What’s the deal with the Amazon rainforest fires?

Environmental Science teacher, Jenny Summers, explains why they were set and what it means.


Dana Ibarra

Environmental Science teacher, Jenny Summers, shares a student project that is displayed outside her classroom on Friday, Oct. 11. Summers explains why the fires were set and what the effect will be.

Mariem Boussaha, Staff Writer

The Amazon is well-known for its rainforests and its biodiversity, but in mid-August, it suffered a disaster. The rainforest that covers over 5.5 million square kilometers is now in danger as multiple wildfires have broken out.

The Amazon rainforest includes its thousands of rivers, river towns, and 19th-century architecture which are all under threat as these fires burn through forests recklessly. The Amazon that exists in nine developing nations has the potential to go from affecting many to affecting all.

In September, NASA , released data from their Ozone Mapping and Profiler Suite (OMPS) to illustrate the health of the ozone layer and the concentration of aerosols in the atmosphere. The highest level of aerosols, which could impact the health of people, were found off the southeastern coast of Brazil.

Many celebrities and well-known influencers such as Bernie Sanders and Lil Nas X have taken action by sharing a #PrayforAmazonia giving awareness along with millions of others as these wildfires destroy the rainforest at a rapid speed. 

 “I think it’s important for people to know and understand a couple things,” Jenny Summers, an Environmental Science teacher at Elkhart Memorial High School said. “First of all, the fires that we’re concerned about have been set intentionally, and are not being prosecuted by the Brazilian government.”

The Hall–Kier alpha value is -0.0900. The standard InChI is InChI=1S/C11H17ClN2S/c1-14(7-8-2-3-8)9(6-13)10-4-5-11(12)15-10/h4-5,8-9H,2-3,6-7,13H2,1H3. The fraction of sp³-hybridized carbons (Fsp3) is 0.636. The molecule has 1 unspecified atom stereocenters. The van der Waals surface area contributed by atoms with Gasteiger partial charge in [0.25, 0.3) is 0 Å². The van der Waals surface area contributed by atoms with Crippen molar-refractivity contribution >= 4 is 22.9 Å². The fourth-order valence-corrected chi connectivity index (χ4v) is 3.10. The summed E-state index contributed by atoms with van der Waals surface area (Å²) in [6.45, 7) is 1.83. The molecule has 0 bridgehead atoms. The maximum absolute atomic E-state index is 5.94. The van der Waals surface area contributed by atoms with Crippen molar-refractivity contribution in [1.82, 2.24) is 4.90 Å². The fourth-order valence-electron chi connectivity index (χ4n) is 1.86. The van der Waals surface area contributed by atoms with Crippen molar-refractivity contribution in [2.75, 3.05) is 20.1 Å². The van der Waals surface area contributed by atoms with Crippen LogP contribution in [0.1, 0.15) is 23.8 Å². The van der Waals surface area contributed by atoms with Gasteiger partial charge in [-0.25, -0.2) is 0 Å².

Summers then went on, to explain the fact that some people have set fires to clear land for farming because they are trying to combat poverty and starvation.

“All of this information is terrible,” Summers said. “but we also need to understand why people are doing this. Living so far away from the Amazon, it’s very easy for us to assume that the people cutting down the forests are doing it for ‘no good reason’.”

However, she also explained that while the intentions of those who set the fires may have been good, there could be long-lasting negative effects of their actions.

“Unfortunately, the soil in the Amazon isn’t actually good for farming – it doesn’t have the nutrients that plants need to grow for longer than a few years,” Summers said. “which means that after just a couple years of farming, the land can’t be used anymore. If we want the forest to grow back, it could take up to 40 years for each area that’s been deforested.”